Mistaking Relevance for Trivia

Last night, I had bad dream about attending a live recording of a radio program.

From what I can remember, the point of the show was to dismiss highly-personal communications as trivial while a panel of teen girls shared the melodramatic relationship unfolding within their MySpace pages.

While “trivia” (or gossip) might not be the most noble of messages to share, the vast majority of our gestures are just that. In Grooming, Gossip, and the Evolution of Language – Robin Dunbar posits that we talk for gossip. Gossip being as much about relationship as primates grooming each other.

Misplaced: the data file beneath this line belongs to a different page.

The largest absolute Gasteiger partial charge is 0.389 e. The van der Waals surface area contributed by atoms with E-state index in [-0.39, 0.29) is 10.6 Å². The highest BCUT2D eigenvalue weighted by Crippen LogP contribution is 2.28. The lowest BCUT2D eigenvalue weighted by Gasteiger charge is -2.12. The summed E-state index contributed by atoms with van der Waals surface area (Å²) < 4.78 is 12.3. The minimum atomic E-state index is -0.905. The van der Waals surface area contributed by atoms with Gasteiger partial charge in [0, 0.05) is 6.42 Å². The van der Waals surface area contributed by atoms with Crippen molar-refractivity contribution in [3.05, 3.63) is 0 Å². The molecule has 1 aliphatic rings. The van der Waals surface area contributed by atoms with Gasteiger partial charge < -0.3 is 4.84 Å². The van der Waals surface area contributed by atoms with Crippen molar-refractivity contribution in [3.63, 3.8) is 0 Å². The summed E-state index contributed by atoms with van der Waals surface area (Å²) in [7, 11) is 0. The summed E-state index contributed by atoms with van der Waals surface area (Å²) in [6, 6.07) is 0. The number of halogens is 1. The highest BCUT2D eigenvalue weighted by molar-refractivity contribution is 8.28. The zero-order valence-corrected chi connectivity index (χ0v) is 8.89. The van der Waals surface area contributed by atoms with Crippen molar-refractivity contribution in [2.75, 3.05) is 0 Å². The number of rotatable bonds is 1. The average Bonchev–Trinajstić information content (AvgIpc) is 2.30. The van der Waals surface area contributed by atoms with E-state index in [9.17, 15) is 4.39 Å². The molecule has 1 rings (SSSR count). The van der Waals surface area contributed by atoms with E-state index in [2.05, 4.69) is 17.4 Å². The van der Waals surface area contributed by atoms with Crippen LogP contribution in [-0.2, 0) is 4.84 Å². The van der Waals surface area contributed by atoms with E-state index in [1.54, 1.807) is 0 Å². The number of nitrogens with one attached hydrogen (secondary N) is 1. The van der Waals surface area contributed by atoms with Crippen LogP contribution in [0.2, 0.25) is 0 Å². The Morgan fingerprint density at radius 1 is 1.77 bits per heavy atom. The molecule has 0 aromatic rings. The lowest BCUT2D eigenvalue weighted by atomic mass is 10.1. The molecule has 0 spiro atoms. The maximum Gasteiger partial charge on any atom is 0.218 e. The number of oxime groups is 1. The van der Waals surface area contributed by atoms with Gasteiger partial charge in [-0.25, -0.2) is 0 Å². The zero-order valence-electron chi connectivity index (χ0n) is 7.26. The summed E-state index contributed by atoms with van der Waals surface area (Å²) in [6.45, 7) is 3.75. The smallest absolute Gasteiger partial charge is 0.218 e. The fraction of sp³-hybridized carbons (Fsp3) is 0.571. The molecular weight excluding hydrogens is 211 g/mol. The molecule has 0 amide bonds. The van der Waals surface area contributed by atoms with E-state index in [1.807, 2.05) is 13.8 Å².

I suspect gossip comes right after spam in volume of daily email. I don’t think this is bad – especially with good filters. Filters we don’t really have yet, filters that consider anything not relevant to me now as spam (“news”, “gossip”, “trivia”, and otherwise).

Not having those filter yet is mostly OK – because we don’t yet have the quantity of publishers that demand it. Tomorrow – when news/gossip/trivia is published block-by-block – we will.

ELSEWHERE:
“Truth #2: What viewers/readers deem important is often far different than what we judge important.” – Terry Heaton

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